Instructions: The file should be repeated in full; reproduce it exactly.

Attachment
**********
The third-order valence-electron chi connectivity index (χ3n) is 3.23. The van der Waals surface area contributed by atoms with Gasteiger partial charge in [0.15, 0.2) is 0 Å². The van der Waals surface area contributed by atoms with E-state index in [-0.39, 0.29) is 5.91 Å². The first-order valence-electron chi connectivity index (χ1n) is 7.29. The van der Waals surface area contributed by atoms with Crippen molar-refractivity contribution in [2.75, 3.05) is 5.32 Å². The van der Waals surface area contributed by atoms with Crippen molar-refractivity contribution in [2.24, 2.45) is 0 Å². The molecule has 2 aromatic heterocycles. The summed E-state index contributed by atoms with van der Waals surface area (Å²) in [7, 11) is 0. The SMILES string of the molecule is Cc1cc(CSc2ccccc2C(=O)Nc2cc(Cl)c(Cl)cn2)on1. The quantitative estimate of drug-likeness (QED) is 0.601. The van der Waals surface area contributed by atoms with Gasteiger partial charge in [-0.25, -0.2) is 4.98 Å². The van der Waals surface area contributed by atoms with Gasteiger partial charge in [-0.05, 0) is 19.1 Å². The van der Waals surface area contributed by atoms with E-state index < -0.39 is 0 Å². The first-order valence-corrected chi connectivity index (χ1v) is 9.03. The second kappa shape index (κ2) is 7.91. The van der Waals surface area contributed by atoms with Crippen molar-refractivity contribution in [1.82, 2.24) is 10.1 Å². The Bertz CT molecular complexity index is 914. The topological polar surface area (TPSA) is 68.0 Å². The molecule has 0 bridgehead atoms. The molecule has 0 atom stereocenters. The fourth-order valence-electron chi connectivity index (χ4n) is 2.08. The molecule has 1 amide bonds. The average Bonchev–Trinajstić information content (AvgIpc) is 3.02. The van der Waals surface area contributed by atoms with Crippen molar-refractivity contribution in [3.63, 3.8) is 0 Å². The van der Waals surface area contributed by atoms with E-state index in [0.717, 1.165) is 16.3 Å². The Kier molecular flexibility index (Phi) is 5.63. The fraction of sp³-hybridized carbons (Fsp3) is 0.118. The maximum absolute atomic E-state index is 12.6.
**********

The third-order valence-electron chi connectivity index (χ3n) is 3.23. The van der Waals surface area contributed by atoms with Gasteiger partial charge in [0.15, 0.2) is 0 Å². The van der Waals surface area contributed by atoms with E-state index in [-0.39, 0.29) is 5.91 Å². The first-order valence-electron chi connectivity index (χ1n) is 7.29. The van der Waals surface area contributed by atoms with Crippen molar-refractivity contribution in [2.75, 3.05) is 5.32 Å². The van der Waals surface area contributed by atoms with Crippen molar-refractivity contribution in [2.24, 2.45) is 0 Å². The molecule has 2 aromatic heterocycles. The summed E-state index contributed by atoms with van der Waals surface area (Å²) in [7, 11) is 0. The SMILES string of the molecule is Cc1cc(CSc2ccccc2C(=O)Nc2cc(Cl)c(Cl)cn2)on1. The quantitative estimate of drug-likeness (QED) is 0.601. The van der Waals surface area contributed by atoms with Gasteiger partial charge in [-0.25, -0.2) is 4.98 Å². The van der Waals surface area contributed by atoms with Gasteiger partial charge in [-0.05, 0) is 19.1 Å². The van der Waals surface area contributed by atoms with E-state index < -0.39 is 0 Å². The first-order valence-corrected chi connectivity index (χ1v) is 9.03. The second kappa shape index (κ2) is 7.91. The van der Waals surface area contributed by atoms with Crippen molar-refractivity contribution in [1.82, 2.24) is 10.1 Å². The Bertz CT molecular complexity index is 914. The topological polar surface area (TPSA) is 68.0 Å². The molecule has 0 bridgehead atoms. The molecule has 0 atom stereocenters. The fourth-order valence-electron chi connectivity index (χ4n) is 2.08. The molecule has 1 amide bonds. The average Bonchev–Trinajstić information content (AvgIpc) is 3.02. The van der Waals surface area contributed by atoms with Crippen molar-refractivity contribution in [3.63, 3.8) is 0 Å². The van der Waals surface area contributed by atoms with E-state index in [0.717, 1.165) is 16.3 Å². The Kier molecular flexibility index (Phi) is 5.63. The fraction of sp³-hybridized carbons (Fsp3) is 0.118. The maximum absolute atomic E-state index is 12.6.